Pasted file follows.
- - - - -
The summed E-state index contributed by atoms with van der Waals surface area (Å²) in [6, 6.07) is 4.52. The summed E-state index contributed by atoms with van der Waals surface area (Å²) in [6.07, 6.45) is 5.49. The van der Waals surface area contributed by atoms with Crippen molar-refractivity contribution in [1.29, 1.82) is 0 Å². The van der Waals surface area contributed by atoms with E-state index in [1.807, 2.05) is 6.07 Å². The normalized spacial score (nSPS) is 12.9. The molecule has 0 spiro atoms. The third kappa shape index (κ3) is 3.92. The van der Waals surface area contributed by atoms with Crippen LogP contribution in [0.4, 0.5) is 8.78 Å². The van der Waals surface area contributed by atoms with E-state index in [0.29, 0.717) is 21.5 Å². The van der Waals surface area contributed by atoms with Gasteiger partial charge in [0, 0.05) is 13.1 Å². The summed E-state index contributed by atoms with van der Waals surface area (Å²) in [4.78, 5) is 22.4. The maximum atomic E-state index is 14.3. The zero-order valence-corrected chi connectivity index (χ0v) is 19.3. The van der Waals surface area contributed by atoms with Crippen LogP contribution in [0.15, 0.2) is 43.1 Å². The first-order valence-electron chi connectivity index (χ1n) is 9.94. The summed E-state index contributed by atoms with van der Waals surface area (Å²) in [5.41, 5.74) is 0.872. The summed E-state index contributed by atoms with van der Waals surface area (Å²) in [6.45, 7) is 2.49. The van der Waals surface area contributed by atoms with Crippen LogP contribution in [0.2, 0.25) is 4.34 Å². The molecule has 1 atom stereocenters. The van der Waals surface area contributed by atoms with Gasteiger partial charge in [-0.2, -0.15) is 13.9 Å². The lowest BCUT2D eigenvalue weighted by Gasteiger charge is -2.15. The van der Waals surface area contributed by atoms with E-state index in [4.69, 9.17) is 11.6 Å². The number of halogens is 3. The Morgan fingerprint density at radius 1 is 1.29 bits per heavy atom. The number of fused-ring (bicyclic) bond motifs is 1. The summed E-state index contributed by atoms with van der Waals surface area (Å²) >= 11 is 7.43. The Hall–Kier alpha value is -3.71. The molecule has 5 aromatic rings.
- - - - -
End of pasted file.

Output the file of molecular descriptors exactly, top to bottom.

The summed E-state index contributed by atoms with van der Waals surface area (Å²) in [6, 6.07) is 4.52. The summed E-state index contributed by atoms with van der Waals surface area (Å²) in [6.07, 6.45) is 5.49. The van der Waals surface area contributed by atoms with Crippen molar-refractivity contribution in [1.29, 1.82) is 0 Å². The van der Waals surface area contributed by atoms with E-state index in [1.807, 2.05) is 6.07 Å². The normalized spacial score (nSPS) is 12.9. The molecule has 0 spiro atoms. The third kappa shape index (κ3) is 3.92. The van der Waals surface area contributed by atoms with Crippen LogP contribution in [0.4, 0.5) is 8.78 Å². The van der Waals surface area contributed by atoms with E-state index in [0.29, 0.717) is 21.5 Å². The van der Waals surface area contributed by atoms with Gasteiger partial charge in [0, 0.05) is 13.1 Å². The summed E-state index contributed by atoms with van der Waals surface area (Å²) in [4.78, 5) is 22.4. The maximum atomic E-state index is 14.3. The zero-order valence-corrected chi connectivity index (χ0v) is 19.3. The van der Waals surface area contributed by atoms with Crippen LogP contribution in [0.15, 0.2) is 43.1 Å². The first-order valence-electron chi connectivity index (χ1n) is 9.94. The summed E-state index contributed by atoms with van der Waals surface area (Å²) in [5.41, 5.74) is 0.872. The summed E-state index contributed by atoms with van der Waals surface area (Å²) in [6.45, 7) is 2.49. The van der Waals surface area contributed by atoms with Crippen LogP contribution in [0.2, 0.25) is 4.34 Å². The molecule has 1 atom stereocenters. The van der Waals surface area contributed by atoms with Gasteiger partial charge in [-0.2, -0.15) is 13.9 Å². The lowest BCUT2D eigenvalue weighted by Gasteiger charge is -2.15. The van der Waals surface area contributed by atoms with E-state index in [4.69, 9.17) is 11.6 Å². The number of halogens is 3. The Morgan fingerprint density at radius 1 is 1.29 bits per heavy atom. The number of fused-ring (bicyclic) bond motifs is 1. The summed E-state index contributed by atoms with van der Waals surface area (Å²) >= 11 is 7.43. The Hall–Kier alpha value is -3.71. The molecule has 5 aromatic rings.